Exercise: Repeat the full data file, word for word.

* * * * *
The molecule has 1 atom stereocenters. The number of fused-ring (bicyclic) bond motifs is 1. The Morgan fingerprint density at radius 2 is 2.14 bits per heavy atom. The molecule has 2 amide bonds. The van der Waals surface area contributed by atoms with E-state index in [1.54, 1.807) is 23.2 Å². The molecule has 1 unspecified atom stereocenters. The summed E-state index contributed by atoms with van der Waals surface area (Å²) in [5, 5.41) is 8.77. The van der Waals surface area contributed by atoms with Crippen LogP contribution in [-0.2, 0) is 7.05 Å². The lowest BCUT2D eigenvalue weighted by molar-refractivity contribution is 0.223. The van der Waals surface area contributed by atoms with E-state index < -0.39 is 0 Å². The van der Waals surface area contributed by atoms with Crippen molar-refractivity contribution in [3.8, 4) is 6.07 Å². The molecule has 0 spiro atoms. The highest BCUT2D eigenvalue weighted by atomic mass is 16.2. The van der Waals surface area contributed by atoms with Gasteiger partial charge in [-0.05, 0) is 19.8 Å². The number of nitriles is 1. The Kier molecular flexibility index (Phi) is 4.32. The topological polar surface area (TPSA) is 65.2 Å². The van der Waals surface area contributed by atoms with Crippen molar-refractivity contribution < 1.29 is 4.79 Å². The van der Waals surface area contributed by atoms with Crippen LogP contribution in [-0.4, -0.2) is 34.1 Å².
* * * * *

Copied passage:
The molecule has 1 atom stereocenters. The number of fused-ring (bicyclic) bond motifs is 1. The Morgan fingerprint density at radius 2 is 2.14 bits per heavy atom. The molecule has 2 amide bonds. The van der Waals surface area contributed by atoms with E-state index in [1.54, 1.807) is 23.2 Å². The molecule has 1 unspecified atom stereocenters. The summed E-state index contributed by atoms with van der Waals surface area (Å²) in [5, 5.41) is 8.77. The van der Waals surface area contributed by atoms with Crippen LogP contribution in [-0.2, 0) is 7.05 Å². The lowest BCUT2D eigenvalue weighted by molar-refractivity contribution is 0.223. The van der Waals surface area contributed by atoms with E-state index < -0.39 is 0 Å². The van der Waals surface area contributed by atoms with Crippen molar-refractivity contribution in [3.8, 4) is 6.07 Å². The molecule has 0 spiro atoms. The highest BCUT2D eigenvalue weighted by atomic mass is 16.2. The van der Waals surface area contributed by atoms with Gasteiger partial charge in [-0.05, 0) is 19.8 Å². The number of nitriles is 1. The Kier molecular flexibility index (Phi) is 4.32. The topological polar surface area (TPSA) is 65.2 Å². The van der Waals surface area contributed by atoms with Crippen molar-refractivity contribution < 1.29 is 4.79 Å². The van der Waals surface area contributed by atoms with Crippen LogP contribution in [-0.4, -0.2) is 34.1 Å².